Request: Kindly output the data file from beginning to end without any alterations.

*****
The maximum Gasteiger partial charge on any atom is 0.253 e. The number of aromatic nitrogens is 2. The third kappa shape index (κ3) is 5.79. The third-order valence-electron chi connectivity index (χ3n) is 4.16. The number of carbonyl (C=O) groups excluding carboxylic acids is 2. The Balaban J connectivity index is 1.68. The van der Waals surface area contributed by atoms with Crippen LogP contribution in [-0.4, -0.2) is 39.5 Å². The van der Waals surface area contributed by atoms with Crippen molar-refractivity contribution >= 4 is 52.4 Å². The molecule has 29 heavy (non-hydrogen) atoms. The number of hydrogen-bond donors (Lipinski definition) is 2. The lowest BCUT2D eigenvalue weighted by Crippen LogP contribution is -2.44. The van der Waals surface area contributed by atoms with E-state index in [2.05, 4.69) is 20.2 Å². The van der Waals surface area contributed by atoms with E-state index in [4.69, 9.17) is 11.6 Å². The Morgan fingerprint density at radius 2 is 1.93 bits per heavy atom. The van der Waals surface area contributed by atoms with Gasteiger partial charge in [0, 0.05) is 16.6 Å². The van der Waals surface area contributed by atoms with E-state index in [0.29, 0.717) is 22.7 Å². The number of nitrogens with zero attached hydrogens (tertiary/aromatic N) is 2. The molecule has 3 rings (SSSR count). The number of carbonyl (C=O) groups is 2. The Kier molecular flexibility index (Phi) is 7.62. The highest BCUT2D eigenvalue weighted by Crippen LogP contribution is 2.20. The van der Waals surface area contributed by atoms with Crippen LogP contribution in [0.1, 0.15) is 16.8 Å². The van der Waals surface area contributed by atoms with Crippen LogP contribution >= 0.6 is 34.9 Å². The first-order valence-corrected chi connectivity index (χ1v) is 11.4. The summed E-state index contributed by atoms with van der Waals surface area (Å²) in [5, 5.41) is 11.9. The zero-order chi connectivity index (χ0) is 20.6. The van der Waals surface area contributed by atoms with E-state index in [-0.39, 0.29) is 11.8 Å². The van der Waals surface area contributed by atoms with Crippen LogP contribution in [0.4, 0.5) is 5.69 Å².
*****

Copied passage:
The maximum Gasteiger partial charge on any atom is 0.253 e. The number of aromatic nitrogens is 2. The third kappa shape index (κ3) is 5.79. The third-order valence-electron chi connectivity index (χ3n) is 4.16. The number of carbonyl (C=O) groups excluding carboxylic acids is 2. The Balaban J connectivity index is 1.68. The van der Waals surface area contributed by atoms with Crippen LogP contribution in [-0.4, -0.2) is 39.5 Å². The van der Waals surface area contributed by atoms with Crippen molar-refractivity contribution >= 4 is 52.4 Å². The molecule has 29 heavy (non-hydrogen) atoms. The number of hydrogen-bond donors (Lipinski definition) is 2. The lowest BCUT2D eigenvalue weighted by Crippen LogP contribution is -2.44. The van der Waals surface area contributed by atoms with E-state index in [2.05, 4.69) is 20.2 Å². The van der Waals surface area contributed by atoms with E-state index in [4.69, 9.17) is 11.6 Å². The Morgan fingerprint density at radius 2 is 1.93 bits per heavy atom. The van der Waals surface area contributed by atoms with Gasteiger partial charge in [0, 0.05) is 16.6 Å². The van der Waals surface area contributed by atoms with E-state index in [0.29, 0.717) is 22.7 Å². The number of nitrogens with zero attached hydrogens (tertiary/aromatic N) is 2. The molecule has 3 rings (SSSR count). The number of carbonyl (C=O) groups is 2. The Kier molecular flexibility index (Phi) is 7.62. The highest BCUT2D eigenvalue weighted by Crippen LogP contribution is 2.20. The van der Waals surface area contributed by atoms with Crippen LogP contribution in [0.1, 0.15) is 16.8 Å². The van der Waals surface area contributed by atoms with Crippen LogP contribution >= 0.6 is 34.9 Å². The first-order valence-corrected chi connectivity index (χ1v) is 11.4. The summed E-state index contributed by atoms with van der Waals surface area (Å²) in [5, 5.41) is 11.9. The zero-order chi connectivity index (χ0) is 20.6. The van der Waals surface area contributed by atoms with E-state index in [-0.39, 0.29) is 11.8 Å². The van der Waals surface area contributed by atoms with Crippen LogP contribution in [0.4, 0.5) is 5.69 Å².